The country is the world’s sixth largest wine producer, with around 1.75m tonnes of grapes crushed for wine every year.
After the final pressing, more than half of the grapes crushed end up as biomass waste (as skins, pulp, stalks and seeds).
Researchers at Swinburne University of Technology in Melbourne have developed a technique for converting this woody material (cellulose, pectins and lignin) into simpler compounds. This could be then used to create ethanol or other biofuels.
Reducing landfill waste
So far, the technique has been carried out in the laboratory. But Avinash Karpe, who has been investigating the process as part of his PhD research, told BeverageDaily.com the process could be scaled up on an industrial scale.
“One of the major issues with wineries is the disposal of their grape wastes after pressing for wine production,” he said. “Unlike the biomass wastes from barley and wheat, there are very few applications of winery waste, so the majority of waste ends up in landfill.
“Recently, the European Union has categorised this waste as an industrial pollutant, highlighting the environmental issues this waste creates and the necessity to produce quickly evolving methods for its treatment.”
The researchers use fungi to generate enzymes, and the enzymes then convert biomass waste to soluble sugars, which can be made into other products.
Using a ‘cocktail’ of four fungi – Trichoderma harzianum, Aspergillus niger, Penicillium chrysogenum and Penicillium citrinum, in a one litre bioreactor, Karpe can break down grape biomass, with an increase in enzyme activity and lignin degradation.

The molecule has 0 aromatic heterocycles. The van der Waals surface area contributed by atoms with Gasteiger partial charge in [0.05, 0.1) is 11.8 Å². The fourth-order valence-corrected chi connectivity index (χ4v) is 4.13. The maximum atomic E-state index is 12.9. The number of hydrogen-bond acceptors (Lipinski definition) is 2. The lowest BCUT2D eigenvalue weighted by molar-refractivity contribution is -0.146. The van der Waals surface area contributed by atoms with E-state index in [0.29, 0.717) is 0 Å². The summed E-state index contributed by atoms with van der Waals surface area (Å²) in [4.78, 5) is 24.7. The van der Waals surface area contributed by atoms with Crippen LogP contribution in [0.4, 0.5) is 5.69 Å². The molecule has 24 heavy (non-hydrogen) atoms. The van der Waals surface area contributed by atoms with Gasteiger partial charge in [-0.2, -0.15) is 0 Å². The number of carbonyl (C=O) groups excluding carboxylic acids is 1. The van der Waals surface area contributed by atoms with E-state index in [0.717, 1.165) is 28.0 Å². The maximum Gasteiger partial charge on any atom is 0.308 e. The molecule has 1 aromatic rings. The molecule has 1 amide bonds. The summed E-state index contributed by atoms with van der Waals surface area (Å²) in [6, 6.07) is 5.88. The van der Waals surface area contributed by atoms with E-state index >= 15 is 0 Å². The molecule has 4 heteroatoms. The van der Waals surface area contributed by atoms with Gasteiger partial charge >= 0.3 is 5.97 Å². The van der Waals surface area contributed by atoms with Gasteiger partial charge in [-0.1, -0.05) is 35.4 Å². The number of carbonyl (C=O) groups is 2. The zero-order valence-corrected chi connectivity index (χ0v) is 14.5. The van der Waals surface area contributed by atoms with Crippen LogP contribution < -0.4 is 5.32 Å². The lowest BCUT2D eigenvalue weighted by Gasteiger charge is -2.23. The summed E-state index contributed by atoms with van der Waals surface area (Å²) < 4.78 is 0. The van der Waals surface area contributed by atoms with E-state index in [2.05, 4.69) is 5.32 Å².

This fermentation process takes one to three weeks and produces alcohols, acids and simple sugars of industrial and medicinal interest.
Designed with wineries in mind
Karpe said the technique is currently focused on pilot scale R&D with potential commercial outputs. However, he is interested in developing the research on larger scale alongside winemakers in Australia.
“One of the primary challenges is maintaining laboratory scale conditions on large batches (hundreds of tonnes) of winery biomass waste while minimising the costs," he said.
As an example, maintaining the necessary temperature could be costly.
“To resolve this, we have successfully worked on production of symbiosis between our working fungi and heat-tolerant bacteria," he said. "This process eliminated the necessity for a temperature control mechanism, thus saving considerable energy and costs involved.
“When we started this project, we had considered the levels of input costs generally involved in wine making and other processes of a standard winery. Therefore, the methodologies were developed to keep the overall process as economic as possible.
"For example, the fungi and chemicals we used are widely available and inexpensive to grow.
“There are some input costs involved in processing this waste. However, we are certain that these costs are a fraction of those involved in waste treatments in numerous other chemical and biological processing industries.”